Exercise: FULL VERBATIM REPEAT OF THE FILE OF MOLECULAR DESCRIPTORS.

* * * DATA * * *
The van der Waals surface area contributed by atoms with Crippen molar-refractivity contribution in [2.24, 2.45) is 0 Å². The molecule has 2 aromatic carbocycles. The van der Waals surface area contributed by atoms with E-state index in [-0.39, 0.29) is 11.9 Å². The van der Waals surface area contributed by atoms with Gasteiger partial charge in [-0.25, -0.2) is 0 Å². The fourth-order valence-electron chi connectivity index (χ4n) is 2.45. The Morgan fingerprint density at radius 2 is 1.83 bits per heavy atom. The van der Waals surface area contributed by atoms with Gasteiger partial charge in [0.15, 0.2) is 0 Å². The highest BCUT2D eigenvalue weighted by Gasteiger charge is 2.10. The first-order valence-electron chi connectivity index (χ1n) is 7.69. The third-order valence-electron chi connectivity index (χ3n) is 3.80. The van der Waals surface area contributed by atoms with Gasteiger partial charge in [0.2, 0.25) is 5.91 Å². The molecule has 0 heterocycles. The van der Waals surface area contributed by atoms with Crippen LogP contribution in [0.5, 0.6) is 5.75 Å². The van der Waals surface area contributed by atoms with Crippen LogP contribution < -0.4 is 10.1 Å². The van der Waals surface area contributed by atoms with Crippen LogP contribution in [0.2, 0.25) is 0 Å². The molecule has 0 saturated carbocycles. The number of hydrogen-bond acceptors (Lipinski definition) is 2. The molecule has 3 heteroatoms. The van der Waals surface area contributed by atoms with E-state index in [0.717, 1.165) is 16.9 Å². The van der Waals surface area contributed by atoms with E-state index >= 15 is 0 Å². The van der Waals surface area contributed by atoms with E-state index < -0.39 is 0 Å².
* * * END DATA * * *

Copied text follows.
The van der Waals surface area contributed by atoms with Crippen molar-refractivity contribution in [2.24, 2.45) is 0 Å². The molecule has 2 aromatic carbocycles. The van der Waals surface area contributed by atoms with E-state index in [-0.39, 0.29) is 11.9 Å². The van der Waals surface area contributed by atoms with Gasteiger partial charge in [-0.25, -0.2) is 0 Å². The fourth-order valence-electron chi connectivity index (χ4n) is 2.45. The Morgan fingerprint density at radius 2 is 1.83 bits per heavy atom. The van der Waals surface area contributed by atoms with Gasteiger partial charge in [0.15, 0.2) is 0 Å². The highest BCUT2D eigenvalue weighted by Gasteiger charge is 2.10. The first-order valence-electron chi connectivity index (χ1n) is 7.69. The third-order valence-electron chi connectivity index (χ3n) is 3.80. The van der Waals surface area contributed by atoms with Gasteiger partial charge in [0.2, 0.25) is 5.91 Å². The molecule has 0 heterocycles. The van der Waals surface area contributed by atoms with Crippen LogP contribution in [0.5, 0.6) is 5.75 Å². The van der Waals surface area contributed by atoms with Crippen LogP contribution < -0.4 is 10.1 Å². The van der Waals surface area contributed by atoms with Crippen LogP contribution in [0.2, 0.25) is 0 Å². The molecule has 0 saturated carbocycles. The number of hydrogen-bond acceptors (Lipinski definition) is 2. The molecule has 3 heteroatoms. The van der Waals surface area contributed by atoms with E-state index in [0.717, 1.165) is 16.9 Å². The van der Waals surface area contributed by atoms with E-state index >= 15 is 0 Å². The van der Waals surface area contributed by atoms with E-state index < -0.39 is 0 Å².